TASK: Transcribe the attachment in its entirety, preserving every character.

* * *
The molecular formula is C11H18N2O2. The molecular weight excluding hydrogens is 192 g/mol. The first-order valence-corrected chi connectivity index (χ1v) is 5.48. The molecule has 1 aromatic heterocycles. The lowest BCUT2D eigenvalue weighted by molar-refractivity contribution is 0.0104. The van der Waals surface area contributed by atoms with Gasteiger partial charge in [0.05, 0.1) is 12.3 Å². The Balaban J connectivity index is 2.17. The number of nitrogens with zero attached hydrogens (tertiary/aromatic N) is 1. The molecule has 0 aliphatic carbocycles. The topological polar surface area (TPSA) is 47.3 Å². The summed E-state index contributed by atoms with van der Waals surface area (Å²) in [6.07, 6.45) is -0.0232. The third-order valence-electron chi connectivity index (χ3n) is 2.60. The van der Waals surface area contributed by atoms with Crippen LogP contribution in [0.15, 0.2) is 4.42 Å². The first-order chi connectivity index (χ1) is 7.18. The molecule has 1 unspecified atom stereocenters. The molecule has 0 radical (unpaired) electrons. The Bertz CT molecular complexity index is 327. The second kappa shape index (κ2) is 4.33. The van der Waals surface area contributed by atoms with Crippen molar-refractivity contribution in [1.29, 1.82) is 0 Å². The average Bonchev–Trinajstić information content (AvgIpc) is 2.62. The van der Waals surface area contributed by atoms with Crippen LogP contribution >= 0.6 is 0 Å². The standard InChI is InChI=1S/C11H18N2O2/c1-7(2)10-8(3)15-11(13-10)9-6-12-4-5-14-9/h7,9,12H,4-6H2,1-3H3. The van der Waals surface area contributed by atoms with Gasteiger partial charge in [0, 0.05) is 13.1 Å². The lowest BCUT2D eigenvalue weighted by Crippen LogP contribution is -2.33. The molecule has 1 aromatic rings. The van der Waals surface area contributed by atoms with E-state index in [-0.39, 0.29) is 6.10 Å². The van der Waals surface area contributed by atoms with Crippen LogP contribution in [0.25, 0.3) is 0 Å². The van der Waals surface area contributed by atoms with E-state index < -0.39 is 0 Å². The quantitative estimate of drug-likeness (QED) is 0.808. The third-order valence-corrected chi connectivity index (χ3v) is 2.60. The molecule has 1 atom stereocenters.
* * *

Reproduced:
The molecular formula is C11H18N2O2. The molecular weight excluding hydrogens is 192 g/mol. The first-order valence-corrected chi connectivity index (χ1v) is 5.48. The molecule has 1 aromatic heterocycles. The lowest BCUT2D eigenvalue weighted by molar-refractivity contribution is 0.0104. The van der Waals surface area contributed by atoms with Gasteiger partial charge in [0.05, 0.1) is 12.3 Å². The Balaban J connectivity index is 2.17. The number of nitrogens with zero attached hydrogens (tertiary/aromatic N) is 1. The molecule has 0 aliphatic carbocycles. The topological polar surface area (TPSA) is 47.3 Å². The summed E-state index contributed by atoms with van der Waals surface area (Å²) in [6.07, 6.45) is -0.0232. The third-order valence-electron chi connectivity index (χ3n) is 2.60. The van der Waals surface area contributed by atoms with Crippen LogP contribution in [0.15, 0.2) is 4.42 Å². The first-order chi connectivity index (χ1) is 7.18. The molecule has 1 unspecified atom stereocenters. The molecule has 0 radical (unpaired) electrons. The Bertz CT molecular complexity index is 327. The second kappa shape index (κ2) is 4.33. The van der Waals surface area contributed by atoms with Crippen molar-refractivity contribution in [1.29, 1.82) is 0 Å². The average Bonchev–Trinajstić information content (AvgIpc) is 2.62. The van der Waals surface area contributed by atoms with Crippen LogP contribution >= 0.6 is 0 Å². The standard InChI is InChI=1S/C11H18N2O2/c1-7(2)10-8(3)15-11(13-10)9-6-12-4-5-14-9/h7,9,12H,4-6H2,1-3H3. The van der Waals surface area contributed by atoms with Gasteiger partial charge in [0, 0.05) is 13.1 Å². The lowest BCUT2D eigenvalue weighted by Crippen LogP contribution is -2.33. The molecule has 1 aromatic rings. The van der Waals surface area contributed by atoms with E-state index in [-0.39, 0.29) is 6.10 Å². The van der Waals surface area contributed by atoms with Crippen LogP contribution in [0.25, 0.3) is 0 Å². The van der Waals surface area contributed by atoms with E-state index < -0.39 is 0 Å². The quantitative estimate of drug-likeness (QED) is 0.808. The third-order valence-corrected chi connectivity index (χ3v) is 2.60. The molecule has 1 atom stereocenters.